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How does Stencilling work?

Along with the use of markers, stencilling is one of the oldest marking techniques. For stencilling, the required shape of the print is cut or die-cut out of a piece of oilboard or Mylar, thus creating a template. This is then placed onto the printing surface and coated with ink, after which the template is removed. The marking is created by the ink that is left behind on the printing surface based on the template cut out design.

Fast and economic manual coding on-site in the workplace

The correct inking method and template material for a stencil is determined by the application. Stencil template materials can include oilboard or Mylar. If a template only needs to be used a few times, oilboard can suffice. If the template needs to be more durable, then Mylar is the best option. Both are placed and inked manually onto the surface to be printed. Inking can be done with markers, rollers or paint spray cans.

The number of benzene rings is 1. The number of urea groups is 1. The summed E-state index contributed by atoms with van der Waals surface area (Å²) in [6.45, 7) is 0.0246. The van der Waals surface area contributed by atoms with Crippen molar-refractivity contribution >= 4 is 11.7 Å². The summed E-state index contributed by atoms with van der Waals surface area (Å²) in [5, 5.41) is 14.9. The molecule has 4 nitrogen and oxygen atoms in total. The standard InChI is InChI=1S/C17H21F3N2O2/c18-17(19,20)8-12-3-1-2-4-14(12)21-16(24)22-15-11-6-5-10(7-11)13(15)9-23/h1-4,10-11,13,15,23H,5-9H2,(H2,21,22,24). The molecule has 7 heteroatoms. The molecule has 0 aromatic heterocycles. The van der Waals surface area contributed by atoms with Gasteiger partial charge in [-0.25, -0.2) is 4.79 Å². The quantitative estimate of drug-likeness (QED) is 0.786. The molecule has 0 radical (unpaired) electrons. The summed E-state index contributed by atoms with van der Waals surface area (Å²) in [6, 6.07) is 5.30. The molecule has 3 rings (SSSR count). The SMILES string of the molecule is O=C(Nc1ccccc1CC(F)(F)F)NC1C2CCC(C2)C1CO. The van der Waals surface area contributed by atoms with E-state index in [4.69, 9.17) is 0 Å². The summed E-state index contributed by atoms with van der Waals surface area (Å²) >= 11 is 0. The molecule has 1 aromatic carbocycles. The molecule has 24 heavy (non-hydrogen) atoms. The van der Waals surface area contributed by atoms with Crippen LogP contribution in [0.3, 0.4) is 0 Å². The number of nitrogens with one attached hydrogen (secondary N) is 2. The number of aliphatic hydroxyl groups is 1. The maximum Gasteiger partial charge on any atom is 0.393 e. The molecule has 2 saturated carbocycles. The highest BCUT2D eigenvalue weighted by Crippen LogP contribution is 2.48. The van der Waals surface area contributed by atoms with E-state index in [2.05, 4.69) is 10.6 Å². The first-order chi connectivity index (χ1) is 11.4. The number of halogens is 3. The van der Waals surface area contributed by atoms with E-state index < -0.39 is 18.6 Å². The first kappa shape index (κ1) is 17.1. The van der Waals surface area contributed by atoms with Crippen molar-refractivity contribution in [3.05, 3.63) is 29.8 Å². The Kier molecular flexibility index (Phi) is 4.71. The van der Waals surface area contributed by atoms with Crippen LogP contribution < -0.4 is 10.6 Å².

Applications for Stencilling

Stencilling is still widely used in harsh environments where marking needs to be done quickly on-site/in the workplace. For instance in off-shore construction and logistics settings where crates, containers and building materials are to be marked. The same applies to the marking of crates and pallets in the tertiary stage of a packaging process. Another reason for using stencilling instead of Handcoders is its low costs, and not having to use equipment.

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